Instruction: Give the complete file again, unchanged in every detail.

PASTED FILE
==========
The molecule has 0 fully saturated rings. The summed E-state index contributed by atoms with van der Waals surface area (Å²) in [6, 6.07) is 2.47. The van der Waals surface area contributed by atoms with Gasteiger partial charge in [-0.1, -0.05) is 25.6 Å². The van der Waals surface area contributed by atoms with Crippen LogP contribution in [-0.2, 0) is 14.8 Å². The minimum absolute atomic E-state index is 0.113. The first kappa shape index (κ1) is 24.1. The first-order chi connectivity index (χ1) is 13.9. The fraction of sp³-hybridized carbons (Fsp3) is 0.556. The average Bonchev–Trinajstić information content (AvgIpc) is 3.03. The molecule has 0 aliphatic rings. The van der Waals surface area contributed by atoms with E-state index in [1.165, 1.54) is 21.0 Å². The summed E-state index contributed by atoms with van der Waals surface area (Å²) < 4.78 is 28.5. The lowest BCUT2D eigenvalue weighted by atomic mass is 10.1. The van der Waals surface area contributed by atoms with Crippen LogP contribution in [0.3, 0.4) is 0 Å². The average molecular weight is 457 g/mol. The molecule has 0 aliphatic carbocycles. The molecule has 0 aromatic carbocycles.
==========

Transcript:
The molecule has 0 fully saturated rings. The summed E-state index contributed by atoms with van der Waals surface area (Å²) in [6, 6.07) is 2.47. The van der Waals surface area contributed by atoms with Gasteiger partial charge in [-0.1, -0.05) is 25.6 Å². The van der Waals surface area contributed by atoms with Crippen LogP contribution in [-0.2, 0) is 14.8 Å². The minimum absolute atomic E-state index is 0.113. The first kappa shape index (κ1) is 24.1. The first-order chi connectivity index (χ1) is 13.9. The fraction of sp³-hybridized carbons (Fsp3) is 0.556. The average Bonchev–Trinajstić information content (AvgIpc) is 3.03. The molecule has 0 aliphatic rings. The van der Waals surface area contributed by atoms with E-state index in [1.165, 1.54) is 21.0 Å². The summed E-state index contributed by atoms with van der Waals surface area (Å²) < 4.78 is 28.5. The lowest BCUT2D eigenvalue weighted by atomic mass is 10.1. The van der Waals surface area contributed by atoms with Crippen LogP contribution in [0.3, 0.4) is 0 Å². The average molecular weight is 457 g/mol. The molecule has 0 aliphatic carbocycles. The molecule has 0 aromatic carbocycles.